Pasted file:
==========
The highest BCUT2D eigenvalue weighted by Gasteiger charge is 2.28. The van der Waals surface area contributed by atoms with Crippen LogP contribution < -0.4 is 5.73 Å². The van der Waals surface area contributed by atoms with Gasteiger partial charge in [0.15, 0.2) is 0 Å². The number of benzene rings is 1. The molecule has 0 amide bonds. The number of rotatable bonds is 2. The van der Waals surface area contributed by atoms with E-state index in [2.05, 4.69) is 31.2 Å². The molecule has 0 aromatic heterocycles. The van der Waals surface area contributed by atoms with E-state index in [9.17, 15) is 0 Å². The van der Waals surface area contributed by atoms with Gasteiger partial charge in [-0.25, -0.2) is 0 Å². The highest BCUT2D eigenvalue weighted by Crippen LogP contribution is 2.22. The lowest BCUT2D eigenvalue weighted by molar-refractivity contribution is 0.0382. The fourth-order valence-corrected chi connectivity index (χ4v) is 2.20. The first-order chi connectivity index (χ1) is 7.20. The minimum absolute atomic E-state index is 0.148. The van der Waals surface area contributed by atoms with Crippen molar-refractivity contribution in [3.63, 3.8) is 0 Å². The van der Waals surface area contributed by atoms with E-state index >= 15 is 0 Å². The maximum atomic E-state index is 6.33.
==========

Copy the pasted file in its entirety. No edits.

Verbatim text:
The highest BCUT2D eigenvalue weighted by Gasteiger charge is 2.28. The van der Waals surface area contributed by atoms with Crippen LogP contribution < -0.4 is 5.73 Å². The van der Waals surface area contributed by atoms with Gasteiger partial charge in [0.15, 0.2) is 0 Å². The number of benzene rings is 1. The molecule has 0 amide bonds. The number of rotatable bonds is 2. The van der Waals surface area contributed by atoms with E-state index in [2.05, 4.69) is 31.2 Å². The molecule has 0 aromatic heterocycles. The van der Waals surface area contributed by atoms with E-state index in [9.17, 15) is 0 Å². The van der Waals surface area contributed by atoms with Gasteiger partial charge in [-0.25, -0.2) is 0 Å². The highest BCUT2D eigenvalue weighted by Crippen LogP contribution is 2.22. The lowest BCUT2D eigenvalue weighted by molar-refractivity contribution is 0.0382. The fourth-order valence-corrected chi connectivity index (χ4v) is 2.20. The first-order chi connectivity index (χ1) is 7.20. The minimum absolute atomic E-state index is 0.148. The van der Waals surface area contributed by atoms with Crippen molar-refractivity contribution in [3.63, 3.8) is 0 Å². The van der Waals surface area contributed by atoms with E-state index >= 15 is 0 Å². The maximum atomic E-state index is 6.33.